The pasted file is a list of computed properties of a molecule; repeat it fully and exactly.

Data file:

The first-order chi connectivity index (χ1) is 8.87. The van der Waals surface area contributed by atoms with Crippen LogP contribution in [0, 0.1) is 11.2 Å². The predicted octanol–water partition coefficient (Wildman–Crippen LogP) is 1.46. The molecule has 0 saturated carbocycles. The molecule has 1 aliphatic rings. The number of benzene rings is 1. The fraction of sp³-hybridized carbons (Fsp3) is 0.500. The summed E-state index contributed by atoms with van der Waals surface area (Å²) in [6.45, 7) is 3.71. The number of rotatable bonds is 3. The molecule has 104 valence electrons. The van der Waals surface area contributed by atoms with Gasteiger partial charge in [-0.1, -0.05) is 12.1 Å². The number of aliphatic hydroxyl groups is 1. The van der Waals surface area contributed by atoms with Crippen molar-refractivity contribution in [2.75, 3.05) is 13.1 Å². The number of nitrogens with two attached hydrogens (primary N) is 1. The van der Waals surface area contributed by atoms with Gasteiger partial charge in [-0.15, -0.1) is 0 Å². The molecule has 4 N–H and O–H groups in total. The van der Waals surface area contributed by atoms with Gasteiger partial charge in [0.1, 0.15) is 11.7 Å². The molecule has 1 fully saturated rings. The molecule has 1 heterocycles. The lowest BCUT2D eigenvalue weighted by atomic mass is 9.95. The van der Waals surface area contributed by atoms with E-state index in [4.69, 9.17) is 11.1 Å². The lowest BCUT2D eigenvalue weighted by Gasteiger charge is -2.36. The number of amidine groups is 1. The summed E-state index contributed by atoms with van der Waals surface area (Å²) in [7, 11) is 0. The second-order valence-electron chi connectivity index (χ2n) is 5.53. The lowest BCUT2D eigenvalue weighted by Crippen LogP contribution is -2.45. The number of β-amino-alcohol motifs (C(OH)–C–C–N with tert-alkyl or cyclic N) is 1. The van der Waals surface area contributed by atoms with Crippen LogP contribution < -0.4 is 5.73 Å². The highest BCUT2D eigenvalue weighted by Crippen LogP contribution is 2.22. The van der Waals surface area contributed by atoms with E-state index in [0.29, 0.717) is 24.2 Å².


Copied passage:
The first-order chi connectivity index (χ1) is 8.87. The van der Waals surface area contributed by atoms with Crippen LogP contribution in [0, 0.1) is 11.2 Å². The predicted octanol–water partition coefficient (Wildman–Crippen LogP) is 1.46. The molecule has 0 saturated carbocycles. The molecule has 1 aliphatic rings. The number of benzene rings is 1. The fraction of sp³-hybridized carbons (Fsp3) is 0.500. The summed E-state index contributed by atoms with van der Waals surface area (Å²) in [6.45, 7) is 3.71. The number of rotatable bonds is 3. The molecule has 104 valence electrons. The van der Waals surface area contributed by atoms with Gasteiger partial charge in [-0.1, -0.05) is 12.1 Å². The number of aliphatic hydroxyl groups is 1. The van der Waals surface area contributed by atoms with Crippen molar-refractivity contribution in [2.75, 3.05) is 13.1 Å². The number of nitrogens with two attached hydrogens (primary N) is 1. The van der Waals surface area contributed by atoms with Gasteiger partial charge in [-0.15, -0.1) is 0 Å². The molecule has 4 N–H and O–H groups in total. The van der Waals surface area contributed by atoms with Gasteiger partial charge in [0.1, 0.15) is 11.7 Å². The molecule has 1 fully saturated rings. The molecule has 1 heterocycles. The lowest BCUT2D eigenvalue weighted by atomic mass is 9.95. The van der Waals surface area contributed by atoms with E-state index in [4.69, 9.17) is 11.1 Å². The lowest BCUT2D eigenvalue weighted by Gasteiger charge is -2.36. The number of amidine groups is 1. The summed E-state index contributed by atoms with van der Waals surface area (Å²) in [7, 11) is 0. The second-order valence-electron chi connectivity index (χ2n) is 5.53. The lowest BCUT2D eigenvalue weighted by Crippen LogP contribution is -2.45. The number of β-amino-alcohol motifs (C(OH)–C–C–N with tert-alkyl or cyclic N) is 1. The van der Waals surface area contributed by atoms with Crippen LogP contribution < -0.4 is 5.73 Å². The highest BCUT2D eigenvalue weighted by Crippen LogP contribution is 2.22. The van der Waals surface area contributed by atoms with E-state index in [0.29, 0.717) is 24.2 Å².